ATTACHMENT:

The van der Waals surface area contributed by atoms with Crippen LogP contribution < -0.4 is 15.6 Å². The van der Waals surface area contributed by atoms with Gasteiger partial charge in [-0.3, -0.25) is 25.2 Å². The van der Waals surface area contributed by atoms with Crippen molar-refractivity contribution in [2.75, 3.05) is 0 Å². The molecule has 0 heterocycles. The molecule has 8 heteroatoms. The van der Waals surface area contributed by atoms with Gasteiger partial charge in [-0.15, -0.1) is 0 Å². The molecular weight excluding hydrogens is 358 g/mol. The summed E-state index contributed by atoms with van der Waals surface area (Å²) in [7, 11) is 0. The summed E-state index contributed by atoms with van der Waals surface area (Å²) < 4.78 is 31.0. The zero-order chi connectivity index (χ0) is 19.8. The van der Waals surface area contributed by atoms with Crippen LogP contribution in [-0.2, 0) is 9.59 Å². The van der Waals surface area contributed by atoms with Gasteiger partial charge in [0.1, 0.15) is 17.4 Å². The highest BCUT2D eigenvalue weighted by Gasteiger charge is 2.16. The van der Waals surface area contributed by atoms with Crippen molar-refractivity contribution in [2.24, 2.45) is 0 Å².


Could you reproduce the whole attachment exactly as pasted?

The van der Waals surface area contributed by atoms with Crippen LogP contribution < -0.4 is 15.6 Å². The van der Waals surface area contributed by atoms with Gasteiger partial charge in [-0.3, -0.25) is 25.2 Å². The van der Waals surface area contributed by atoms with Crippen molar-refractivity contribution in [2.75, 3.05) is 0 Å². The molecule has 0 heterocycles. The molecule has 8 heteroatoms. The van der Waals surface area contributed by atoms with Gasteiger partial charge in [-0.15, -0.1) is 0 Å². The molecular weight excluding hydrogens is 358 g/mol. The summed E-state index contributed by atoms with van der Waals surface area (Å²) in [7, 11) is 0. The summed E-state index contributed by atoms with van der Waals surface area (Å²) < 4.78 is 31.0. The zero-order chi connectivity index (χ0) is 19.8. The van der Waals surface area contributed by atoms with Crippen LogP contribution in [-0.2, 0) is 9.59 Å². The van der Waals surface area contributed by atoms with Gasteiger partial charge in [0.1, 0.15) is 17.4 Å². The highest BCUT2D eigenvalue weighted by Gasteiger charge is 2.16. The van der Waals surface area contributed by atoms with Crippen molar-refractivity contribution in [2.24, 2.45) is 0 Å².